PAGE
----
What you don't see on Paul is a lot of thick cloth or unnecessary detailing. He sports a pocket square from time to time, always in a narrow fold, but his suits are otherwise very straightforward. The 3 or 2 button single-breasted style with the lapels folded deep on his chest gives him a clean, upward-spreading “V” of shirt fabric that narrows him more than the torso-covering cloth of a vested or double-breasted suit.
Shirts and Ties the Mad Men Way
As a businessman in the early 1960s, Paul has a lot less freedom of choice in his shirts and ties than modern men enjoy. White shirts were the unbroken rule in office clothing (and novelty ties were right out). Like many of his fellow Mad Men, Paul expresses a touch of individuality with French cuffs, using his choice of cufflink as a small personal note.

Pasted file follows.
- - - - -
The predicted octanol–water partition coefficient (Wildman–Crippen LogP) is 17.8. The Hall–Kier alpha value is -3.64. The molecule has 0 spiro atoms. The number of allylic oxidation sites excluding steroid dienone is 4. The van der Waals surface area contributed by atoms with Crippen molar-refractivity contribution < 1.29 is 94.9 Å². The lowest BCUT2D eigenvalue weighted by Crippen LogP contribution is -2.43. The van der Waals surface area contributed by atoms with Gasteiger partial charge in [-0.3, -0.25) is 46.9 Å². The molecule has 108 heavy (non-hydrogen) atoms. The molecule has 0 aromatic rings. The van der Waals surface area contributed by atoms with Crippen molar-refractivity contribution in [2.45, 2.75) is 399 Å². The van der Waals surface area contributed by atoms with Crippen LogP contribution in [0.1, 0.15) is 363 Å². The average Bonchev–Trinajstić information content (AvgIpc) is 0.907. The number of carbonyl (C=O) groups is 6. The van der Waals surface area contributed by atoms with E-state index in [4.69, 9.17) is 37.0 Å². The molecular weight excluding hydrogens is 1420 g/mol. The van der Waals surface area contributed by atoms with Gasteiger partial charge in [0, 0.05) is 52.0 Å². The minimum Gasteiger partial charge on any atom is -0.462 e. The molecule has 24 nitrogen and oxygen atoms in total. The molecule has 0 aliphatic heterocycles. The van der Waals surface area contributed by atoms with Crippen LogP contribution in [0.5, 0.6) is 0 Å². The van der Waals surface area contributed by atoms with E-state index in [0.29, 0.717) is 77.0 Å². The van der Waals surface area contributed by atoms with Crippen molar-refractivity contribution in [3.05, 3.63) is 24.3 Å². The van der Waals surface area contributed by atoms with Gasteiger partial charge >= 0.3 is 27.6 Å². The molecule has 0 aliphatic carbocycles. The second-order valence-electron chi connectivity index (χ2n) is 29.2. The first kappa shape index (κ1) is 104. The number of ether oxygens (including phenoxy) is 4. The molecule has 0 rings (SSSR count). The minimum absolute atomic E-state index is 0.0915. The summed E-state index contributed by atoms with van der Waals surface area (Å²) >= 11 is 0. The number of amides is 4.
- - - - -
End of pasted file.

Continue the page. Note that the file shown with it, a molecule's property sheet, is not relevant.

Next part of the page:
Otherwise, he wears much the same shirt as everyone else: plain white, neatly-pressed, the point collar spread at about a forty-five degree angle and long enough to fall just short of his suit's lapels.
His ties are almost always diagonally striped, and the colors are usually clearly contrasted and sharply set against one another — this is another good point of comparison with the fairer-complexioned Ken Cosgrove, who is always careful to have colors gradate slowly from one to the next.
Beards and Business Wear
The most notable style characteristic of Paul Kinsey is now his beard. This is the early 1960s, and facial hair is a touchy style for professional men, especially upwardly-ambitious ones like Paul (though we do know that he prides himself on being forward-thinking and socially liberal).
But on a more practical note, growing the beard adds some helpful lines to his face: the “handlebar” part of the mustache fills in creases that otherwise make his cheeks look jowly, and the chin hair helps limit the double-chin effect.